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Why 2018 global growth will be strong, and why there is still cause for concern, in 10 charts

Carlos Arteta's picture
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Download the January 2018 Global Economic Prospects report.

Global growth accelerated to 3 percent in 2017, supported by a broad-based cyclical recovery encompassing more than half of the world’s economies, and is expected to edge up to 3.1 percent in 2018. Global trade regained significant momentum, supported by an upturn in investment.

As headwinds ease for commodity exporters, growth across emerging and developing economies is expected to pick up. However, risks to the outlook remain titled to the downside, such as the possibility of disorderly financial market adjustment or rising geopolitical tensions.

A major concern in the subdued pace of potential growth across emerging market and developing economies, which is expected to further decline in the next decade. Structural reforms will be essential to stem this decline, and counter the negative effects of any future crisis that could materialize.

The broad-based recovery should continue

Global growth accelerated markedly in 2017, supported by a broad-based recovery across advanced economies and emerging market and developing economies (EMDEs), and it is expected to edge up in 2018.
 
Growth

How open are official statistics?

Shaida Badiee's picture

This is a guest post from Shaida Badiee and Eric Swanson, co-founders of the NGO Open Data Watch, which works on a variety of initiatives at the intersection of Open Data and Official Statistics.

Although "open data" has been a popular rallying cry and many countries, states, even cities, have announced open data initiatives, open access to the important data produced by national statistical agencies remains, at best, limited.

To get a baseline measurement, Open Data Watch conducted in depth assessments of the statistics commonly produced by national statistical systems in 125 mostly low- and middle-income countries. Called the Open Data Inventory (ODIN), results are now available online at http://odin.opendatawatch.com. Global results are shown in Figure 1. In 2015 ODIN found only 10 national statistical offices (NSOs) that satisfied more than 50 percent of the criteria for data coverage and openness. Mexico, at 68 percent was the highest scoring country followed by Mongolia, Moldova, and Rwanda. Uzbekistan at 3 percent was the lowest.

An interactive table of all country scores is available here:
http://odin.opendatawatch.com/report/rankings


 

New online resource spotlights debt statistics news and trends

Parul Agarwal's picture
We're thrilled to share the news about our brand new Online Quarterly Bulletin, which features debt statistics news, trends, and events. Laid out in the format of an e-newsletter, this quarter's issue focuses on:
  • Debt statistics products, coverage, and methodologies
  • External debt trends of 2015
  • International debt statistics-related activities and summaries
One area we'd like to highlight is the interconnection of the many types of debt statistics that the World Bank collects, manages, and disseminates.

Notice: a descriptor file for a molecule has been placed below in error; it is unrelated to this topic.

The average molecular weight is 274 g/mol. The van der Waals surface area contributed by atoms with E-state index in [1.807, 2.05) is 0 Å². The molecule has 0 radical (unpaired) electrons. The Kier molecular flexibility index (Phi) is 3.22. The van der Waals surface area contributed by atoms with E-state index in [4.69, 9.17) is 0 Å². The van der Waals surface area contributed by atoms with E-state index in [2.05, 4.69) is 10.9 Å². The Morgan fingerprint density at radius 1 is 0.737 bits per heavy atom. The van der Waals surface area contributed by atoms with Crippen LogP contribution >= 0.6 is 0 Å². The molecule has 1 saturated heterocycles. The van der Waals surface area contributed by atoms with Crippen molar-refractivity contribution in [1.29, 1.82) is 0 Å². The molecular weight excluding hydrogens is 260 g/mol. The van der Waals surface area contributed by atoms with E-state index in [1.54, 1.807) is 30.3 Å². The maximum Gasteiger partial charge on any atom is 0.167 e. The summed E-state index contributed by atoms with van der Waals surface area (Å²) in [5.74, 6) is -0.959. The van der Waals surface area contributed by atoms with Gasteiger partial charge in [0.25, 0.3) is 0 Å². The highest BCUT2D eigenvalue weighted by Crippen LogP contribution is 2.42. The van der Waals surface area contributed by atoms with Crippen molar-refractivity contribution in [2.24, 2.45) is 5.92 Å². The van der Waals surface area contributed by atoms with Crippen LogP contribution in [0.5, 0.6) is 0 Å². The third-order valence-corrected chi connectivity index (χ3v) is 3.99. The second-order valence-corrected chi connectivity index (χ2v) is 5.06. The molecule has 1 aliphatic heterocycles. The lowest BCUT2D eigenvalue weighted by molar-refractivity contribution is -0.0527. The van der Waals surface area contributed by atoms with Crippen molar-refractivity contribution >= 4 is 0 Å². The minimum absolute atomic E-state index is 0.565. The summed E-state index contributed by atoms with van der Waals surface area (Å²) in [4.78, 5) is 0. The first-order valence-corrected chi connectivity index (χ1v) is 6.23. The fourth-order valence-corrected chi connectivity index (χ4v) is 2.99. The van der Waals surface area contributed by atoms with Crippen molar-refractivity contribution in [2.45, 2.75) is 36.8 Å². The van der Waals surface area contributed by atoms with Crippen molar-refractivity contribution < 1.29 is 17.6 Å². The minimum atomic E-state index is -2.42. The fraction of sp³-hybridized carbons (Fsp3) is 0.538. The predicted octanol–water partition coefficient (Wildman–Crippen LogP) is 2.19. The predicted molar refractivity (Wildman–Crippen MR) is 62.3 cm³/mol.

The World Bank collects annual external debt statistics through the World Bank Debt Reporting System (DRS) and publishes it annually in the International Debt Statistics (IDS) publication. This annual data is complemented by our quarterly external and public debt statistics captured through the Quarterly External Debt Statistics (QEDS) database and the Public Sector Debt (PSD) database.  To help illustrate this interconnection, we've created the below graphic.
 


 

Sub-Saharan Africa’s sovereign bond issuance boom

Rasiel Vellos's picture

The newly released 2016 edition of the International Debt Statistics (IDS) shows a rapid rise in sovereign bond issuance in some Sub-Saharan African countries. This includes those countries that have benefited from Heavily Indebted Poor Countries (HIPC) and Multilateral Debt Relief Initiative (MDRI) debt relief programs.

The chart above shows that sovereign bond issuance in certain Sub-Saharan African countries has risen substantially over the past 4 years. At the end of 2011, bond issuance totaled $1 billion and by the end of 2014, it amounted to $6.2 billion. Steady global market conditions and the potential for higher returns for investors have helped pave the way for more access to international markets, where the average return for these bond issuances is about 6.6%, with an average maturity of 10 years.

For these Sub-Saharan African countries, the proceeds from these sovereign bonds are used to benchmark for future government and corporate bond markets issues, to manage the public debt portfolio, and for infrastructure financing.

Viewpoint on a rising dragon

Justin Yifu Lin's picture

As a counterpoint to grim forecasts coming out of Europe, I am hopeful that we can anticipate an Asian century where China will grow dynamically for another 20 years. Yet there are caveats to this optimistic scenario: Success in China will require a process of continual transformation and the wherewithal to tackle what I describe as a triple imbalance at the national level. I expound on this and other points in a BBC viewpoint piece published on November 23.